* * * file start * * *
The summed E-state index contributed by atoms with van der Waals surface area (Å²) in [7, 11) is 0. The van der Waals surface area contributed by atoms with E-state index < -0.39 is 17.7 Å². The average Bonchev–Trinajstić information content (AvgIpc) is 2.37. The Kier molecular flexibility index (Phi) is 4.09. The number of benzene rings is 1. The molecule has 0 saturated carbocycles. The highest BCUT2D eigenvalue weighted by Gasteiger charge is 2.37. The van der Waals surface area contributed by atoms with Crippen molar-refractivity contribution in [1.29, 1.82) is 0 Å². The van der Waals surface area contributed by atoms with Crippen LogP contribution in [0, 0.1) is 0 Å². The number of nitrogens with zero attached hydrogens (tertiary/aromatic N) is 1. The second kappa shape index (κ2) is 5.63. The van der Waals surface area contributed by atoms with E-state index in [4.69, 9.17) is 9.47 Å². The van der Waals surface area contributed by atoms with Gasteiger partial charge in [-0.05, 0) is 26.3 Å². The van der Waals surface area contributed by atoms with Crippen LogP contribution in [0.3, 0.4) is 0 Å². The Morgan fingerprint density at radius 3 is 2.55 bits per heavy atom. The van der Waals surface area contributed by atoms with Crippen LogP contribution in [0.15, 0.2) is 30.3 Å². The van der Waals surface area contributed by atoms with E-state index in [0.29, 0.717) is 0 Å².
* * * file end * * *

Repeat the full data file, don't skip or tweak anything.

The summed E-state index contributed by atoms with van der Waals surface area (Å²) in [7, 11) is 0. The van der Waals surface area contributed by atoms with E-state index < -0.39 is 17.7 Å². The average Bonchev–Trinajstić information content (AvgIpc) is 2.37. The Kier molecular flexibility index (Phi) is 4.09. The number of benzene rings is 1. The molecule has 0 saturated carbocycles. The highest BCUT2D eigenvalue weighted by Gasteiger charge is 2.37. The van der Waals surface area contributed by atoms with Crippen molar-refractivity contribution in [1.29, 1.82) is 0 Å². The van der Waals surface area contributed by atoms with Crippen LogP contribution in [0, 0.1) is 0 Å². The number of nitrogens with zero attached hydrogens (tertiary/aromatic N) is 1. The second kappa shape index (κ2) is 5.63. The van der Waals surface area contributed by atoms with E-state index in [4.69, 9.17) is 9.47 Å². The van der Waals surface area contributed by atoms with Gasteiger partial charge in [-0.05, 0) is 26.3 Å². The van der Waals surface area contributed by atoms with Crippen LogP contribution in [0.3, 0.4) is 0 Å². The Morgan fingerprint density at radius 3 is 2.55 bits per heavy atom. The van der Waals surface area contributed by atoms with Crippen LogP contribution in [0.15, 0.2) is 30.3 Å². The van der Waals surface area contributed by atoms with E-state index in [0.29, 0.717) is 0 Å².